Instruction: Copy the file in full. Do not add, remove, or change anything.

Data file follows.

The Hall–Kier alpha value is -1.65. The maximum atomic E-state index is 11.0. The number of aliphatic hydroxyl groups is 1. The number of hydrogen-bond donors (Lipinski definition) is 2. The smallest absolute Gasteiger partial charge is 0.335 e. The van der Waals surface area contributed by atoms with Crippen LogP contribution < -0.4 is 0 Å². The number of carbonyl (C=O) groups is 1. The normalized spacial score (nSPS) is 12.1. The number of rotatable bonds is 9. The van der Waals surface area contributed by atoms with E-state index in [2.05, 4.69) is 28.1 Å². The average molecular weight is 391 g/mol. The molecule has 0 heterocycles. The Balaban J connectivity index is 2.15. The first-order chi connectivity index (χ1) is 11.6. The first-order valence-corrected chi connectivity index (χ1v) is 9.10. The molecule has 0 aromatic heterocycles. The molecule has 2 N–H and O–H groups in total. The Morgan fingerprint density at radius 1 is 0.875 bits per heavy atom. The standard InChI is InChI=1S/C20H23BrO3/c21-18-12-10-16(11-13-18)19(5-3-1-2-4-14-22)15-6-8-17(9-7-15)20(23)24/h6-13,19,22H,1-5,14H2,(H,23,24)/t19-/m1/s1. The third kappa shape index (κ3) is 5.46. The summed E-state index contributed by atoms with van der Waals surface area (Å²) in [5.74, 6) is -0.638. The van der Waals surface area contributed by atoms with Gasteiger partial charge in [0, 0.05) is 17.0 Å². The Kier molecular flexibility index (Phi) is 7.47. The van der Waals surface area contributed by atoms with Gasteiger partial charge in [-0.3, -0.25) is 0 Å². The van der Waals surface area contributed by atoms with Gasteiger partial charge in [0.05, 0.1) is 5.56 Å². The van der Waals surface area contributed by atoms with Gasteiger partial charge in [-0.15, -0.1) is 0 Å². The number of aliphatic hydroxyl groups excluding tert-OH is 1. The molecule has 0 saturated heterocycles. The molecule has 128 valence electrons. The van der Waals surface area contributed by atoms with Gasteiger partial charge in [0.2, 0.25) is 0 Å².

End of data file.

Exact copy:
The Hall–Kier alpha value is -1.65. The maximum atomic E-state index is 11.0. The number of aliphatic hydroxyl groups is 1. The number of hydrogen-bond donors (Lipinski definition) is 2. The smallest absolute Gasteiger partial charge is 0.335 e. The van der Waals surface area contributed by atoms with Crippen LogP contribution < -0.4 is 0 Å². The number of carbonyl (C=O) groups is 1. The normalized spacial score (nSPS) is 12.1. The number of rotatable bonds is 9. The van der Waals surface area contributed by atoms with E-state index in [2.05, 4.69) is 28.1 Å². The average molecular weight is 391 g/mol. The molecule has 0 heterocycles. The Balaban J connectivity index is 2.15. The first-order chi connectivity index (χ1) is 11.6. The first-order valence-corrected chi connectivity index (χ1v) is 9.10. The molecule has 0 aromatic heterocycles. The molecule has 2 N–H and O–H groups in total. The Morgan fingerprint density at radius 1 is 0.875 bits per heavy atom. The standard InChI is InChI=1S/C20H23BrO3/c21-18-12-10-16(11-13-18)19(5-3-1-2-4-14-22)15-6-8-17(9-7-15)20(23)24/h6-13,19,22H,1-5,14H2,(H,23,24)/t19-/m1/s1. The third kappa shape index (κ3) is 5.46. The summed E-state index contributed by atoms with van der Waals surface area (Å²) in [5.74, 6) is -0.638. The van der Waals surface area contributed by atoms with Gasteiger partial charge in [0, 0.05) is 17.0 Å². The Kier molecular flexibility index (Phi) is 7.47. The van der Waals surface area contributed by atoms with Gasteiger partial charge in [-0.3, -0.25) is 0 Å². The van der Waals surface area contributed by atoms with Gasteiger partial charge in [0.05, 0.1) is 5.56 Å². The van der Waals surface area contributed by atoms with Gasteiger partial charge in [-0.15, -0.1) is 0 Å². The number of aliphatic hydroxyl groups excluding tert-OH is 1. The molecule has 0 saturated heterocycles. The molecule has 128 valence electrons. The van der Waals surface area contributed by atoms with Gasteiger partial charge in [0.2, 0.25) is 0 Å².